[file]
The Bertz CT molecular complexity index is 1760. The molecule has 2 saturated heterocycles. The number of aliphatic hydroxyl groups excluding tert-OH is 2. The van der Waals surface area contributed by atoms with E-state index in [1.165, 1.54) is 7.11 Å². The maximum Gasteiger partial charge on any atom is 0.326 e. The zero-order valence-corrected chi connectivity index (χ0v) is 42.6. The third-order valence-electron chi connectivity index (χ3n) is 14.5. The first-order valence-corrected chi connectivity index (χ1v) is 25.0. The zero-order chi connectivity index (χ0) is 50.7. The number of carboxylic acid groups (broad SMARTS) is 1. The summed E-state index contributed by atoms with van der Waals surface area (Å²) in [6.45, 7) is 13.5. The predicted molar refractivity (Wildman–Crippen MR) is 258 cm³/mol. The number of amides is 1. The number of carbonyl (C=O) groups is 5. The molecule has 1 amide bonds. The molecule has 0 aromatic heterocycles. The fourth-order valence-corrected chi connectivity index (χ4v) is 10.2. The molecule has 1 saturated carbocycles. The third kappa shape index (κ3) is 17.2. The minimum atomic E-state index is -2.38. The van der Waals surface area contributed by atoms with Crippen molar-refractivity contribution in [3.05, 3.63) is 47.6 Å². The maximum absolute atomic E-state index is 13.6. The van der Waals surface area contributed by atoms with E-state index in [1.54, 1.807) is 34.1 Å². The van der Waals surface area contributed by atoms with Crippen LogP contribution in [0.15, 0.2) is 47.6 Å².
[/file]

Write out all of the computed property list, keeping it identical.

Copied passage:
The Bertz CT molecular complexity index is 1760. The molecule has 2 saturated heterocycles. The number of aliphatic hydroxyl groups excluding tert-OH is 2. The van der Waals surface area contributed by atoms with E-state index in [1.165, 1.54) is 7.11 Å². The maximum Gasteiger partial charge on any atom is 0.326 e. The zero-order valence-corrected chi connectivity index (χ0v) is 42.6. The third-order valence-electron chi connectivity index (χ3n) is 14.5. The first-order valence-corrected chi connectivity index (χ1v) is 25.0. The zero-order chi connectivity index (χ0) is 50.7. The number of carboxylic acid groups (broad SMARTS) is 1. The summed E-state index contributed by atoms with van der Waals surface area (Å²) in [6.45, 7) is 13.5. The predicted molar refractivity (Wildman–Crippen MR) is 258 cm³/mol. The number of amides is 1. The number of carbonyl (C=O) groups is 5. The molecule has 1 amide bonds. The molecule has 0 aromatic heterocycles. The fourth-order valence-corrected chi connectivity index (χ4v) is 10.2. The molecule has 1 saturated carbocycles. The third kappa shape index (κ3) is 17.2. The minimum atomic E-state index is -2.38. The van der Waals surface area contributed by atoms with Crippen molar-refractivity contribution in [3.05, 3.63) is 47.6 Å². The maximum absolute atomic E-state index is 13.6. The van der Waals surface area contributed by atoms with E-state index in [1.54, 1.807) is 34.1 Å². The van der Waals surface area contributed by atoms with Crippen LogP contribution in [0.15, 0.2) is 47.6 Å².